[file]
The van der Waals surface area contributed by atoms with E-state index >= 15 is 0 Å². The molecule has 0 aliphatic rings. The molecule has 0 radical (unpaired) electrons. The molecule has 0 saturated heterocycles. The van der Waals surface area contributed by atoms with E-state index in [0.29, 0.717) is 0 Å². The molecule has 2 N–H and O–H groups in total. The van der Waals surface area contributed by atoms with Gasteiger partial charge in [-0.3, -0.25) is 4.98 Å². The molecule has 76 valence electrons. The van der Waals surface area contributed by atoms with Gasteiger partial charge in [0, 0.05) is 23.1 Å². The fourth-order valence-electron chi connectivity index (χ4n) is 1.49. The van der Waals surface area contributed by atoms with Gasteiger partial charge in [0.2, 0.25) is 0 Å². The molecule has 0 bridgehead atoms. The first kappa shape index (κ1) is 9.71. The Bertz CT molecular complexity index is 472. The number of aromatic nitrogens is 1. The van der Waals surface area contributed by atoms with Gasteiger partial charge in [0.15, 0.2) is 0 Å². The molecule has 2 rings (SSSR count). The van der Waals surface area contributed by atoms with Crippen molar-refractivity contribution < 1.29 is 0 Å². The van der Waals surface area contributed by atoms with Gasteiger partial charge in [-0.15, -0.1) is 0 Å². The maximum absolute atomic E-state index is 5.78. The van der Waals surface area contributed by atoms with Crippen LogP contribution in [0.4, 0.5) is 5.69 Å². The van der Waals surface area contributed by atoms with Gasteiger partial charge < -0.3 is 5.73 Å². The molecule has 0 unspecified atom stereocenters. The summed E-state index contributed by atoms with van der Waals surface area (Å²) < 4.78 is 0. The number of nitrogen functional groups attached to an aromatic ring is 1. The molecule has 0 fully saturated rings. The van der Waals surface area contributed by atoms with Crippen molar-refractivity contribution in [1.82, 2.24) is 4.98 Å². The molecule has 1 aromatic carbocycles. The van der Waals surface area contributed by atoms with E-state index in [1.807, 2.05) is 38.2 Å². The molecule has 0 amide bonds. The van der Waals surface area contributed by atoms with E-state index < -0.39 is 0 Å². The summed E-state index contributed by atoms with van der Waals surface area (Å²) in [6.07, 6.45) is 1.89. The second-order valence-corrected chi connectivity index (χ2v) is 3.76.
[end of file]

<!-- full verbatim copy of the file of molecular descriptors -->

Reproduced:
The van der Waals surface area contributed by atoms with E-state index >= 15 is 0 Å². The molecule has 0 aliphatic rings. The molecule has 0 radical (unpaired) electrons. The molecule has 0 saturated heterocycles. The van der Waals surface area contributed by atoms with E-state index in [0.29, 0.717) is 0 Å². The molecule has 2 N–H and O–H groups in total. The van der Waals surface area contributed by atoms with Gasteiger partial charge in [-0.3, -0.25) is 4.98 Å². The molecule has 76 valence electrons. The van der Waals surface area contributed by atoms with Gasteiger partial charge in [0, 0.05) is 23.1 Å². The fourth-order valence-electron chi connectivity index (χ4n) is 1.49. The van der Waals surface area contributed by atoms with Gasteiger partial charge in [0.2, 0.25) is 0 Å². The molecule has 0 bridgehead atoms. The first kappa shape index (κ1) is 9.71. The Bertz CT molecular complexity index is 472. The number of aromatic nitrogens is 1. The van der Waals surface area contributed by atoms with Gasteiger partial charge in [0.15, 0.2) is 0 Å². The molecule has 2 rings (SSSR count). The van der Waals surface area contributed by atoms with Crippen molar-refractivity contribution < 1.29 is 0 Å². The van der Waals surface area contributed by atoms with Gasteiger partial charge in [-0.15, -0.1) is 0 Å². The maximum absolute atomic E-state index is 5.78. The van der Waals surface area contributed by atoms with Crippen LogP contribution in [0.4, 0.5) is 5.69 Å². The van der Waals surface area contributed by atoms with Gasteiger partial charge < -0.3 is 5.73 Å². The molecule has 0 unspecified atom stereocenters. The summed E-state index contributed by atoms with van der Waals surface area (Å²) < 4.78 is 0. The number of nitrogen functional groups attached to an aromatic ring is 1. The molecule has 0 fully saturated rings. The van der Waals surface area contributed by atoms with Crippen molar-refractivity contribution in [1.82, 2.24) is 4.98 Å². The molecule has 1 aromatic carbocycles. The van der Waals surface area contributed by atoms with E-state index in [1.807, 2.05) is 38.2 Å². The molecule has 0 amide bonds. The van der Waals surface area contributed by atoms with E-state index < -0.39 is 0 Å². The summed E-state index contributed by atoms with van der Waals surface area (Å²) in [6.07, 6.45) is 1.89. The second-order valence-corrected chi connectivity index (χ2v) is 3.76.